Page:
Steamed barbecue pork buns. This yeast and baking powder dough yields a thick and dense, pillowy bun; with a mix of chopped up Chinese roasted barbecue roasted pork. The blooming bun vents out all the steam and also acts as a natural splitting line for you to further cool your buns down. The buns are steamed on a small piece of parchment and contrary to popular belief and as much as people try to convince you otherwise, that paper is indeed edible…
One of my absolute favourites, black pepper steamed short ribs. The short ribs are steamed in a gravy of the run off of the marinade thickened with corn starch. The beef has a little bounce in its bite but its tenderized accordingly. Best part of this dish is the chewy bits of tendon around the bone – speaking of which, be mindful as some of the pieces may have smaller bits of bone still stuck to the meat.
Next was the “steamed Kobe beef” rice roll. Fist, it probably goes without saying that they probably don’t use actual Wagyu beef in this dish. Whether it be something lost in translation or they consciously omitted the “style” part of the name, I wouldn’t take the name too seriously, just like how the Vancouver Canucks call themselves the President’s trophy “winners”. The beef was extremely tender and moist, I attribute that to the marinade of soy and baking soda. Mixed with water chestnuts and green onions, the steamed ice rolls had nice crunchy bits to it and was complimented with the homemade sweet soy sauce.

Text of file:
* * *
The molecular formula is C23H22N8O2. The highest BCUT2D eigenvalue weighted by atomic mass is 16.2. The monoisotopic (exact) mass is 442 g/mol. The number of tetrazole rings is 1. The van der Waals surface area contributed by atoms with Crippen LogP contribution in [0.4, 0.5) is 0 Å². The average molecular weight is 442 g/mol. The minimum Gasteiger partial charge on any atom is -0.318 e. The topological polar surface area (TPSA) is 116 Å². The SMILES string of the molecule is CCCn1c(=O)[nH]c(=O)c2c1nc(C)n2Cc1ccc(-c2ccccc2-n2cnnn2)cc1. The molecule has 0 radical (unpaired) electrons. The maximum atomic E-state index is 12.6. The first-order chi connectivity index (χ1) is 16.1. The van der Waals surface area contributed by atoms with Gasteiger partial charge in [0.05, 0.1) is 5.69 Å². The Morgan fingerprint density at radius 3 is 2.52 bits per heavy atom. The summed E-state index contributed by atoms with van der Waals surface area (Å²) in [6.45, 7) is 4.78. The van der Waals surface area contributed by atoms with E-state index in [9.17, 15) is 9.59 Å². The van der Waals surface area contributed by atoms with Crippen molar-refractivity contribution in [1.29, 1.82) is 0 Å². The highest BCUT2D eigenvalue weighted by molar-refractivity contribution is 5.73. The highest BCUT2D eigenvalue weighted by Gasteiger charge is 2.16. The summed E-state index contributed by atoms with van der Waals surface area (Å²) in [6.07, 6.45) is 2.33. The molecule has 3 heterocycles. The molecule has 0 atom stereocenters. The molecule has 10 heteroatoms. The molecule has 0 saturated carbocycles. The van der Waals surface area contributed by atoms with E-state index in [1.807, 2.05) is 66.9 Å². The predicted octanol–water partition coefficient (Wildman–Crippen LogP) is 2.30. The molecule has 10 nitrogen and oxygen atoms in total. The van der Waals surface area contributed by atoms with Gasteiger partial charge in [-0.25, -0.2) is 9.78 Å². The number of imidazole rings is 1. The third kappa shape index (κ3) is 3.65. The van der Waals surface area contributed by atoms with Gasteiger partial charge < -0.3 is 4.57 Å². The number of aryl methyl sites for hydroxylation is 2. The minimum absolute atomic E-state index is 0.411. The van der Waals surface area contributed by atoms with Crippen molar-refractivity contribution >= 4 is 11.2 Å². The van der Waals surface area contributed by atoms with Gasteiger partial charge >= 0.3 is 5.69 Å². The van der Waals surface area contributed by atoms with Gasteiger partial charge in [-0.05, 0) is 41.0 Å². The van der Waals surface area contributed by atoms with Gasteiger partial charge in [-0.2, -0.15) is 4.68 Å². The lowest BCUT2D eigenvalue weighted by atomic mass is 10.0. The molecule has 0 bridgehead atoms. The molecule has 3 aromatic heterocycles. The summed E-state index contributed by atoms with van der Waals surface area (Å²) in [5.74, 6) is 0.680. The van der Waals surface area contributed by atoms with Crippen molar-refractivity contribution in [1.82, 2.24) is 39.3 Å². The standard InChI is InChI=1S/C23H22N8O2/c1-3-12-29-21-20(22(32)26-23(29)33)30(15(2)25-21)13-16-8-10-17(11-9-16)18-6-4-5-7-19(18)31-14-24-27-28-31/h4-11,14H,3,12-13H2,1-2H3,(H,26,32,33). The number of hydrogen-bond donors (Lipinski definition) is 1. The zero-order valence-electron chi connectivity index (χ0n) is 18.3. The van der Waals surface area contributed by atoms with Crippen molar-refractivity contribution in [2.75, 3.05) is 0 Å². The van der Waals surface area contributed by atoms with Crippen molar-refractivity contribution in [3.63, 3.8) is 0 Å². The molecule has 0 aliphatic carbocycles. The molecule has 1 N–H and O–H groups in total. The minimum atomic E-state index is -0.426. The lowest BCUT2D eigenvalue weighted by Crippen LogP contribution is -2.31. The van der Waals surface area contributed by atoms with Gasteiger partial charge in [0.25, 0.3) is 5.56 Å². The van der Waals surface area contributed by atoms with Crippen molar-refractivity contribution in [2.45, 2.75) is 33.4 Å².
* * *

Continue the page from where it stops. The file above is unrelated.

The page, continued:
Here is where lunch got a bit weird. The beef cube with soy paper wrap. Our Filipino waitress set this down in front of me and I wasn’t sure if I wanted to eat it or poke it with a chopstick and watch it jiggle. Like the previous dish, the beef was mixed with bits of water chestnut, green onions and bamboo shoots, mixed with soy bean sheets and steamed in a tray and cut into cubes. The taste itself wasn’t mind blasting more than the texture of it was a complete mind-f*ck. A distinctive ‘bounce’ to the bite I couldn’t get over the roughness and scratchiness of the soy paper incorporated into the beef that definitely gave this dish volume.